Mississippi Civil Rights Museum

Mississippi Civil Rights Museum

“Black Empowerment” tells the story of the marches, sit-ins, and other protests that were continuing, changes in public education, and the murder of Vernon Dahmer. The final gallery–“Where do We Go from Here?”–examines the election of African Americans to political office across the state and gives visitors a chance to reflect on the courage of the many people who died for a cause greater cause than themselves–and what they might do to make things better today.

Why is this museum and its message so important to Mississippi?

Our message is of hope and racial healing. Out state has some of the greatest people and the greatest minds. We must put our heads together and fight the demon of racism. We have more in common than we have differences.

RACHEL MYERS

Rachel Myers, director of the Museum of Mississippi History, has lived in Jackson for 10 years. She earned her Bachelor of Arts degree in religious studies from Brandeis University and her Master of Arts in museum studies from Johns Hopkins.

The opening of these museums came as Mississippi marked its bicentennial–a history that the Museum of Mississippi History and this book examine through, among other things, our state’s role in conflicts and wars, survival during the Great Depression, its economic swings, racial strife and progress, and its accomplishments in sports, music, storytelling, writing, crafts, and the arts. How does the Museum of Mississippi History play an important role, as historian Dennis Mitchell puts it, in “sharing our stories, clearing away myths, and inspiring and children and grandchildren’?

Our role is to inspire the exploration and appreciation of our state’s history by presenting an honest representation of Mississippi. Visitors will find stories that resonate with their experiences, but we hope they’ll also find new and surprising ways of looking at our state and its many stories.

This museum is a place that elicits stories. I’ve enjoyed watching families reflecting on the history of their communities and sharing stories passed down over generations. The experience of seeing an artifact or a film or standing in a recreated historic site can facilitate conversations that strengthen our identity and challenge perspectives.

Some students find it hard to engage with lessons about history. What would you say are some of the exhibits/displays at the museum that may win them over? Are there some things that patrons may be surprised to see?

With four original films, dozens of digital interactives and immersive scenes, and more than 1,600 artifacts, the museum is designed to capture the attention of a wide range of visitors.

Students have been excited to walk through time and peek into the different living spaces of Mississippians throughout history, investigate their artifacts, and hear their stories. Visitors are often surprised by the size and scale of this museum, the amount of history we are presenting, and the range of voices that are highlighted and uplifted in the exhibits.

The book tells us that Mississippi’s story has evolved as history has recorded the presence of its first native peoples, followed by Europeans, Africans, and later people from Germany, Russia, Poland, Slavonia, Italy, Lebanon, China, and others. How do we see the impact and the accomplishments of such diversity of our people reflected in our state today?

To me, the story of Mississippi is one of the most fascinating in our country. We see here on the local scale our national themes of people from different groups and places coming together to form something greater than themselves.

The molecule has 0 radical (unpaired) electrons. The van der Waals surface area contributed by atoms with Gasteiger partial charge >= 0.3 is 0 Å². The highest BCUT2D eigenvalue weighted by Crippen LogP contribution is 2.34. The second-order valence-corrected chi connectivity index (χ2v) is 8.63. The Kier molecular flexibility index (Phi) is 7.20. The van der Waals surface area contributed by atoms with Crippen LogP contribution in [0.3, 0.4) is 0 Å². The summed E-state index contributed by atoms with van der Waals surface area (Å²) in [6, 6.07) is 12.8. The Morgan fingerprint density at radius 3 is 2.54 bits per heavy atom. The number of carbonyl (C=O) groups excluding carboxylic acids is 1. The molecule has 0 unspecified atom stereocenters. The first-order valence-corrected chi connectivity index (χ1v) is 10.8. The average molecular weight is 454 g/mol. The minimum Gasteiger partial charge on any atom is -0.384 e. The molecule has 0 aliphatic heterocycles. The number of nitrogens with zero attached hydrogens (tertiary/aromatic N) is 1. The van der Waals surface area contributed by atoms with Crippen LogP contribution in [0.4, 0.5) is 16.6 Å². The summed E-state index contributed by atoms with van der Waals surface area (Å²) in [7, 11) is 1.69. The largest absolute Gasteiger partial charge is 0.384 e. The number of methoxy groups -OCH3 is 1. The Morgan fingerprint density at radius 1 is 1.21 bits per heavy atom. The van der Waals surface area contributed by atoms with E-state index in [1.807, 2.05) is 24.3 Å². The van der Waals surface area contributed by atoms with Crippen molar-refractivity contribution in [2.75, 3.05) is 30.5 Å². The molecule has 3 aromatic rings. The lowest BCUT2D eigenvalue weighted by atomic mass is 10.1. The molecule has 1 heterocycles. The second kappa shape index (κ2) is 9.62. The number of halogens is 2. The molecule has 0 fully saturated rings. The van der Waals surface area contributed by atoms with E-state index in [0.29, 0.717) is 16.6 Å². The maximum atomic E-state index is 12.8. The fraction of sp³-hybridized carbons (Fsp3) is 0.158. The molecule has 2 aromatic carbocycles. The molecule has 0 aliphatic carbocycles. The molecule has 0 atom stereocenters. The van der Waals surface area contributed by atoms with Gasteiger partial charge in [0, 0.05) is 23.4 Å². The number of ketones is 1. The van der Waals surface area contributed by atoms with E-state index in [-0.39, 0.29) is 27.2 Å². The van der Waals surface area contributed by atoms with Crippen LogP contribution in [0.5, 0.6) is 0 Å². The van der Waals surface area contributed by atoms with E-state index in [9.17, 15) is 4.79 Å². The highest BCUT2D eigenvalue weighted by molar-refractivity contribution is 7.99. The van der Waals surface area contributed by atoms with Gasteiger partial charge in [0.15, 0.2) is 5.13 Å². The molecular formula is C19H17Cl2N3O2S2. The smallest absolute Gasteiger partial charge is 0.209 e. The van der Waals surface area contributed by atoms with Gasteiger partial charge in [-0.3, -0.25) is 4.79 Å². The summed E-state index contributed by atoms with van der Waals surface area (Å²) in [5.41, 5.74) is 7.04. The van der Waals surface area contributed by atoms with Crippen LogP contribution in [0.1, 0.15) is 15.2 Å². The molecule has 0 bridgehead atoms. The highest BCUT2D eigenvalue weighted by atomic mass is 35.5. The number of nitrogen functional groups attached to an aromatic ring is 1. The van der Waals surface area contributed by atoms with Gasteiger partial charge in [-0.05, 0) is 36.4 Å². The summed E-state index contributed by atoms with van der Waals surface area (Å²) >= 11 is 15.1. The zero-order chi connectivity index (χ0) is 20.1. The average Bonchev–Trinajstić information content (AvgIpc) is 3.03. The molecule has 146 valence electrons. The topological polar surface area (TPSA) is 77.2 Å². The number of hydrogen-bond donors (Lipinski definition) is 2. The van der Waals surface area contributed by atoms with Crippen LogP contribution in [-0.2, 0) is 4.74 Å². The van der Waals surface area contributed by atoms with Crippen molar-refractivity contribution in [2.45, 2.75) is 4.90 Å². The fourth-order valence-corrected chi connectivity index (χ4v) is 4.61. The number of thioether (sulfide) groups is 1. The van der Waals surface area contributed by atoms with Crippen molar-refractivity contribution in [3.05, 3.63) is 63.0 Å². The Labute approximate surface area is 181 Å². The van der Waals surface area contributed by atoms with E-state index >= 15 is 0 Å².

Our theme of One Mississippi, Many Stories celebrates all those who have shaped and defined our state–and continue to do so today.

The hours and admission for the Mississippi Civil Rights Museum can be found here. The hours and admission for the Museum of Mississippi History can be found hereTelling Our Stories can be purchased at the museums’ store, or from Lemuria Books and its online store.

Author Q & A with Ann Fisher-Wirth

Interview by Jana Hoops. Special to the Clarion-Ledger Sunday print edition (February 4)

As an Army brat who swore in her teen years that she’d never live in Mississippi, poet and University of Mississippi professor Ann Fisher-Wirth has, after nearly 30 years as an Oxford resident, decided that Mississippi (along with parts of California) now feels like home.

Not only has she felt moved to compose poetry honoring Mississippi’s culture, history, and people, but she is devoted to preserving its land, which she believes has suffered “severe environmental degradation that cannot be separated from its history of poverty and racial oppression.”

mississippiHer newest book, titled Mississippi, is a collaboration with acclaimed photographer and Delta native Maude Schuyler Clay, offering a different perspective  on her current home state–one that is both visual and literary. The volumes includes 47 sets of Clay’s striking–and sometimes haunting–photos, each paired with one of Fisher-Wirth’s reflective poems.

Photographs and letterpress poems from this project are on exhibit throughout Mississippi, and a performance piece involving six actors has been created from two dozen of the poems.

Fisher-Wirth’s other poetry books include Dream CabinetCarta MarinaFive Terraces, and Blue Window. She has alos published an academic book on William Carlos Williams and four poetry chapbooks. With Laura-Gray Street, she co-edited the groundbreaking Ecopoetry Anthology.

She has been the recipient of several residencies, is a Fellow of the Black Earth Institute, and received a senior Fulbright to Switzerland and a Fulbright Distinguished Chair award to Sweden. She is also a past president of the Association for the Study of Literature and Environment. Fisher-Wirth teaches American literature and poetry workshops and directs the Environmental Studies program at Ole Miss. She has recently completed a sixth poetry book manuscript, Because Here We Are.